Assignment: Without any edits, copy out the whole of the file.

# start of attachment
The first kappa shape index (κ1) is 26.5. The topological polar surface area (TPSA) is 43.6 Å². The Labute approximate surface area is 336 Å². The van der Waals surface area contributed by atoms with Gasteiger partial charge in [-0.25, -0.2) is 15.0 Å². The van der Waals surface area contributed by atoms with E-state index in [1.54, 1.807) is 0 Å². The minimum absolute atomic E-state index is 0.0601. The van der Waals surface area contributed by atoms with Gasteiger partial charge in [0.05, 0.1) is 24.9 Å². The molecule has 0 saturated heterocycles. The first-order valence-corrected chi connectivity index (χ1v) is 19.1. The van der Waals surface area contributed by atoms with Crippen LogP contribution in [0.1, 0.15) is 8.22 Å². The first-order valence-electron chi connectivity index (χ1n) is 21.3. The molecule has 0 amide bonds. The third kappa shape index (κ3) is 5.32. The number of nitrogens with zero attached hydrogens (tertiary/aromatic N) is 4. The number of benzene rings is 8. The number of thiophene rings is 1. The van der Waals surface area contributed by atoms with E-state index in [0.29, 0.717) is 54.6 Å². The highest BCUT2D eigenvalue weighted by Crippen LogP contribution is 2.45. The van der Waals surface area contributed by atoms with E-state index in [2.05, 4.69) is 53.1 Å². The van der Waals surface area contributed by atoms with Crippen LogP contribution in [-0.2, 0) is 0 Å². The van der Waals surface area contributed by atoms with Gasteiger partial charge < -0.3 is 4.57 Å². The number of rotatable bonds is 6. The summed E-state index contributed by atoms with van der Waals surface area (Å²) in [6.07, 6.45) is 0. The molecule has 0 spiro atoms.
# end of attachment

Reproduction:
The first kappa shape index (κ1) is 26.5. The topological polar surface area (TPSA) is 43.6 Å². The Labute approximate surface area is 336 Å². The van der Waals surface area contributed by atoms with Gasteiger partial charge in [-0.25, -0.2) is 15.0 Å². The van der Waals surface area contributed by atoms with E-state index in [1.54, 1.807) is 0 Å². The minimum absolute atomic E-state index is 0.0601. The van der Waals surface area contributed by atoms with Gasteiger partial charge in [0.05, 0.1) is 24.9 Å². The molecule has 0 saturated heterocycles. The first-order valence-corrected chi connectivity index (χ1v) is 19.1. The van der Waals surface area contributed by atoms with Crippen LogP contribution in [0.1, 0.15) is 8.22 Å². The first-order valence-electron chi connectivity index (χ1n) is 21.3. The molecule has 0 amide bonds. The third kappa shape index (κ3) is 5.32. The number of nitrogens with zero attached hydrogens (tertiary/aromatic N) is 4. The number of benzene rings is 8. The number of thiophene rings is 1. The van der Waals surface area contributed by atoms with E-state index in [0.29, 0.717) is 54.6 Å². The highest BCUT2D eigenvalue weighted by Crippen LogP contribution is 2.45. The van der Waals surface area contributed by atoms with E-state index in [2.05, 4.69) is 53.1 Å². The van der Waals surface area contributed by atoms with Crippen LogP contribution in [-0.2, 0) is 0 Å². The van der Waals surface area contributed by atoms with Gasteiger partial charge < -0.3 is 4.57 Å². The number of rotatable bonds is 6. The summed E-state index contributed by atoms with van der Waals surface area (Å²) in [6.07, 6.45) is 0. The molecule has 0 spiro atoms.